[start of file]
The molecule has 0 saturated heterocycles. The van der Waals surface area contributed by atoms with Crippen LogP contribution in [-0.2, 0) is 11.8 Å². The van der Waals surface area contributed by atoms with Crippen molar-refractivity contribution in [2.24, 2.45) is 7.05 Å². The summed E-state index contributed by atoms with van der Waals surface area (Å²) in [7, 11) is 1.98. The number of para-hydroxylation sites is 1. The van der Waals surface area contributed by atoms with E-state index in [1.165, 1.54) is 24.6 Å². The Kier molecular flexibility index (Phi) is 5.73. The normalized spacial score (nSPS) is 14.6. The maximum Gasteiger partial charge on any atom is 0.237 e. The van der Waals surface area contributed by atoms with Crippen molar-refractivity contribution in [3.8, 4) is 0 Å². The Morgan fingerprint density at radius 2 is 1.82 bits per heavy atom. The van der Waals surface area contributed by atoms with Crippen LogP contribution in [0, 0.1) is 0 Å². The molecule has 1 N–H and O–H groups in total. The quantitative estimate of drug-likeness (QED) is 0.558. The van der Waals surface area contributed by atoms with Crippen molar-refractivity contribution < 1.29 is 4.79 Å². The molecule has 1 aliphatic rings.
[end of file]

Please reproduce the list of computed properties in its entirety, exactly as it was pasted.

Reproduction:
The molecule has 0 saturated heterocycles. The van der Waals surface area contributed by atoms with Crippen LogP contribution in [-0.2, 0) is 11.8 Å². The van der Waals surface area contributed by atoms with Crippen molar-refractivity contribution in [2.24, 2.45) is 7.05 Å². The summed E-state index contributed by atoms with van der Waals surface area (Å²) in [7, 11) is 1.98. The number of para-hydroxylation sites is 1. The van der Waals surface area contributed by atoms with E-state index in [1.165, 1.54) is 24.6 Å². The Kier molecular flexibility index (Phi) is 5.73. The normalized spacial score (nSPS) is 14.6. The maximum Gasteiger partial charge on any atom is 0.237 e. The van der Waals surface area contributed by atoms with Crippen molar-refractivity contribution in [3.8, 4) is 0 Å². The Morgan fingerprint density at radius 2 is 1.82 bits per heavy atom. The van der Waals surface area contributed by atoms with Crippen LogP contribution in [0, 0.1) is 0 Å². The molecule has 1 N–H and O–H groups in total. The quantitative estimate of drug-likeness (QED) is 0.558. The van der Waals surface area contributed by atoms with Crippen molar-refractivity contribution < 1.29 is 4.79 Å². The molecule has 1 aliphatic rings.